The most recent version of XMDS has a couple of useful new features: creating an abbreviation out of a group of atoms automatically reuses known labels, and there’s now an RDfile export feature for datasheets with the reaction Experiment aspect. Continue reading
Cheminformatics for inorganic/organometallic compounds is the perennial afterthought that oft appears in the future work section, but never seems to get implemented: exotic bond types can be drawn in a way that is pleasing to other inorganic chemists but meaningless to computers, or in some cases vice versa, but never both. This article explores an approach to achieving such harmony. Continue reading
This is rare post that is not directly related to chemistry or informatics, even though the screenshot to the right suggests otherwise. Probably the most exciting trends in software is that the web runtime has finally matured into a development target that is somewhat on par with native options, and that is a huge breakthrough for people who want to code up their product just once. I’m going to describe some of the getting started issues & gotchas that I went through with getting SketchEl2 to work using Electron, TypeScript and Visual Studio Code. Continue reading
The BioAssay Express project is about describing bioassay protocols using machine readable annotations (which are URIs that have been appropriated from semantic web dictionaries). Because almost all currently existing bioassay protocols are represented as text, much of the focus has been on finding ways to streamline the annotation process. Thinking forward to the future, however, we anticipate that once this technology is widely deployed, scientists will find it easier to annotate new protocols using our templates and web-based interface than to write up many pages of prose using a wordprocessor.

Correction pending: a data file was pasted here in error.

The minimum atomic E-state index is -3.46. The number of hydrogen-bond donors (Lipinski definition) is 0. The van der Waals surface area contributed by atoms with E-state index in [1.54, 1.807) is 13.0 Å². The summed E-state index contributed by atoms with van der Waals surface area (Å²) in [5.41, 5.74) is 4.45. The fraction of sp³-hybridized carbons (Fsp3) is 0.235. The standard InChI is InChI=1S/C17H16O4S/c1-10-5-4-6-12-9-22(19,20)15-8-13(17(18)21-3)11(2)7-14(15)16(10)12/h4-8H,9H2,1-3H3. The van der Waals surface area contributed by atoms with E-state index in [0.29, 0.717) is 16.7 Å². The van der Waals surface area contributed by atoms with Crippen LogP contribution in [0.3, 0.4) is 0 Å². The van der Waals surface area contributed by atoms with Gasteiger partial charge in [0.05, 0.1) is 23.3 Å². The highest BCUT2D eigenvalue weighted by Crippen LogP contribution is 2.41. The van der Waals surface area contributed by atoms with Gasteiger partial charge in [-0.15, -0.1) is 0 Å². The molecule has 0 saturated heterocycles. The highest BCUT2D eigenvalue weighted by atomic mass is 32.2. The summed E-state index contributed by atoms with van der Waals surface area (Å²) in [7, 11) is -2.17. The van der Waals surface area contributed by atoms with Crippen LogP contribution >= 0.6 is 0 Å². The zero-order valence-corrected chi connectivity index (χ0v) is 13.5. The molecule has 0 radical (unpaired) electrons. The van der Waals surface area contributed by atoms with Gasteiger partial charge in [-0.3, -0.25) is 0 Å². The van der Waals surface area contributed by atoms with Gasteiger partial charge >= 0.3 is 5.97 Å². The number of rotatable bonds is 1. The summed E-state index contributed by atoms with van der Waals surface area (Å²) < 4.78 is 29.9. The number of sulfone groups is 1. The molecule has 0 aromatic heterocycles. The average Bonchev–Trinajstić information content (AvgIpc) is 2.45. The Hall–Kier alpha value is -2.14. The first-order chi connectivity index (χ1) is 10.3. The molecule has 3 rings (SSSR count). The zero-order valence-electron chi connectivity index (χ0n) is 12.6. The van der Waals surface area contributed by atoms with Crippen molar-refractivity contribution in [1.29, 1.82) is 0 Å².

For this reason, we are experimenting with running the process in reverse: converting the nicely structured semantic web annotations to scientific English, so that the biologist doesn’t have to do. Continue reading
The autumn ACS meeting is coming up next month, and I will be presenting two talks:
- Sunday (20/Aug) 10:30-10:55am: Presentation in Division of Chemical Information (Open Structures: Current Issues & Future Plans) – Representing molecules with minimalism: A solution to the entropy of informatics
- Wednesday (23/Aug) 10:50am: Presentation in Division of Chemical Information (Drug Discovery: Cheminformatic Approaches) – Autonomous model building with a preponderance of well annotated assay protocols
Last week’s post mentioned the MolPress plugin for WordPress running on an actual website (molpress.com). The purpose of the plugin is to add a convenient use case for incorporating chemical data into an article, and having it rendered as a diagram that’s just as good as a dedicated picture. This fusion of machine & human readable content is desperately lacking in the realm of chemical data communication of all kinds, from electronic lab notebooks to the peer-reviewed literature. Continue reading
This weekend I dusted off the MolPress plugin code (see here, here and here) and deployed it on an internet-accessible server: molpress.com. The site documents itself, so follow the link and check it out. The WordPress plugin is a public GitHub repository, and is based on the WebMolKit library (both open source).
As was mentioned awhile back, the SketchEl 2 project is underway as a desktop app, based on web technology and delivered as an Electron package. The GitHub repository is now public, on account of there being enough functionality to be arguably useful. This is a very early release, so do be ready to give some useful feedback if you feel so inclined to try it out. Continue reading